Introduce, explain, glance from end of bed
Say "Could you hold out your hands please"
nails for clubbing, splinter haemorrhages. Press on the nails for
capillary refill time. Say, "could you turn your hands over" and feel
Feel the radial pulses of both hands
initially. Then feel for femoro-radial delay. Finally record the pulse
for 15s, and then the respiratory rate for 15s. Aortic stenosis has a slow rising pulse character.
Say "Do you
have any pain or stiffness in your shoulder, would you mind if I lifted
your arm up?" Hold the arm with your left hand at the radial pulse, and
right hand at the elbow and lift the arm up above the patient's head. Aortic regurgitation gives a collapsing pulse character.
Say "would you like me to measure the blood pressure" to the examiner
Head and neck
Look in the eyes. Pull down
lid for conjunctival pallor (anaemia). Look in the mouth for central cyanosis
Say "could you turn your head to the left" and look to see if the venous pressure is raised
Carotid pulse with finger tips
Expose the praecordium. If this is a women you will be expected to remove her bra.
for scars (midline, left or right thoracotomy). If seen check for
scars on the arms and legs to see if veins have been stripped for a
CABG (if not is this scar for a valve repair?)
the apex beat: start lateral and inferior to where it should be (5th
intercostal space, midclavicular line) and work in until found. Then
count down ribs to see if it is displaced. Note its nature (e.g.
Feel for heaves with the bottom half of your palm,
either side of the lower sternum. Feel for thrills with the palmer side
of your fingers either side of the upper sternum
Say "Can you roll to your left." Re-palpate the apex beat
the apex beat with the bell and the diaphragm.
the patient rolled back, then auscultate all other valve areas with
just the diaphragm. The valve areas are illustrated in the illustration below. A useful mnemonic is "All Prostitutes Take Money" for Aortic, Pulmonary, Tricuspid, Mitral valve areas going from left to right upper then lower chest. Auscultate the carotids for bruits and radiation.
The murmur of aortic stenosis is loudest at the right sternal edge 2nd intercostal space and sometimes radiates to the carotids, it is termed ejection systolic because of its increasing and then decreasing volume in systole. The murmur of mitral regurgitation is loudest at the apex beat and is termed pansystolic because it is of equal volume throughout systole. The murmur of mitral stenosis occurs over the apex beat during the end of diastole, and is "rumbling" in character.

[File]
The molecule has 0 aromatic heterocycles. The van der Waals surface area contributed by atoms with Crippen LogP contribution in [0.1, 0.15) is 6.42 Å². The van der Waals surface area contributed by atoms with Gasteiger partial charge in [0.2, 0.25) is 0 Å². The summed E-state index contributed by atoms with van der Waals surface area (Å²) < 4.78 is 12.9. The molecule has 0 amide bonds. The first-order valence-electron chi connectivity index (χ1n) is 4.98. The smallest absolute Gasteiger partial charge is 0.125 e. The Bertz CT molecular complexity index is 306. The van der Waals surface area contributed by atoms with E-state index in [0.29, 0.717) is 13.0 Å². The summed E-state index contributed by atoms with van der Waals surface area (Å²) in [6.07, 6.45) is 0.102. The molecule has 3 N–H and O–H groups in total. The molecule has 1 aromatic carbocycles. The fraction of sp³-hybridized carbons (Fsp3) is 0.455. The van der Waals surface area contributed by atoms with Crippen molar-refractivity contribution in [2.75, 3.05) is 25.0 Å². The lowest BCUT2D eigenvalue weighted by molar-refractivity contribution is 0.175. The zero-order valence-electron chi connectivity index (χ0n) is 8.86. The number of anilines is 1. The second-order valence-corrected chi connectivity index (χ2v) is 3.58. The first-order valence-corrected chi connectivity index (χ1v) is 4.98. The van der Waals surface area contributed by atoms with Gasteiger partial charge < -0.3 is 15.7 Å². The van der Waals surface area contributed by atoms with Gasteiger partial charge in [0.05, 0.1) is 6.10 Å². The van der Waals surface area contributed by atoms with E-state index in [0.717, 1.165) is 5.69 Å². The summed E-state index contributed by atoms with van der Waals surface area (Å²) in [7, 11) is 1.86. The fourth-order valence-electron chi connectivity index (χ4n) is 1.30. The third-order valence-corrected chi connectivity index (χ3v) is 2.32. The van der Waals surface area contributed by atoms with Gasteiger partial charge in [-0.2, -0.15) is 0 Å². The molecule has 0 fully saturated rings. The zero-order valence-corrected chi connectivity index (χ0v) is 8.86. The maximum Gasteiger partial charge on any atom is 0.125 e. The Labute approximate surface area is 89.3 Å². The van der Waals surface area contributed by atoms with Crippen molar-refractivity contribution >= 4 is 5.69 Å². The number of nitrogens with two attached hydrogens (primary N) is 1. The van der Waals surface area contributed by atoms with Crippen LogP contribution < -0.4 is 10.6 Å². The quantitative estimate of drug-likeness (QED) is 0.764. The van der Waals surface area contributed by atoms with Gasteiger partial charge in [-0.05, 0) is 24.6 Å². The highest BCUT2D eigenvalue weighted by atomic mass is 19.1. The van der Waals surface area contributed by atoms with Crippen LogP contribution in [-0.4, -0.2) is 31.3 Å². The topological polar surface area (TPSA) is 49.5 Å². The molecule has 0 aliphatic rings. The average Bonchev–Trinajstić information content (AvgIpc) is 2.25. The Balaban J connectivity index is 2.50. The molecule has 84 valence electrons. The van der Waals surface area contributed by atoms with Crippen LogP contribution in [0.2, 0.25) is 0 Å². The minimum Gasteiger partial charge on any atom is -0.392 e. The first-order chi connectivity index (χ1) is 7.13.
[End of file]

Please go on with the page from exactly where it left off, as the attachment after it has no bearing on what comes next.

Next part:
Say "would you
mind leaning forward. When I tell you to do so, could you take a deep
breath in and then blow it all the way out and hold it." Place your
diaphragm over the 5th intercostal space left sternal edge, and then
then get them to perform the breathing manouvre and hold their breath.
Listen for aortic regurgitation.
Keep them sat forward. Now auscultate their back at the lung bases for
crackles. Press down on their sacrum for sacral oedema
Valve areas. A = Aortic, P = Pulmonary, T = Tricuspid, M = Mitral (Apex Beat). (Adapted from Patrick J. Lynch. Creative Commons Attribution 2.5 License 2006).
their legs and inspect them (see the
examination). Palpate the
popliteal, posterior malleolar and dorsalis pedis pulses. Press on
their shins for at least 3s for ankle oedema.
"I would like to"
Examine the abdomen for hepatomegaly (portal venous congestion in congestive cardiac failure)
Look at the temperature chart (endocarditis)
Look at the fundi (hypertension, diabetes)
Common Conditions for OSCEs
Probably the commonest OSCE station of them all.
Valvular heart disease:
Usually systolic murmurs. The commonest are
the positive findings, and the relevant negatives. The examiner has
seen you examine the patient so he knows that you know that you should
look at the nails, but he doesn't want to hear about it if you didn't
find anything (he has also examined the patient). For example:
This is Mr Jones, he is a gentleman who looks comfortable at rest.
His pulse is 70, irregularly irregular. He is not tachypnoeic. His blood pressure is 140/80.
has a malar flush. He venous pressure is raised and he has ankle
oedema. There are no other peripheral stigmata of disease.
His apex beat is undisplaced but tapping. He has a mid-diastolic murmur
at the apex accentuated in the left lateral position.
diagnoses is atrial fibrillation and mitral stenosis, causing
congestive cardiac failure. There are no features of endocarditis.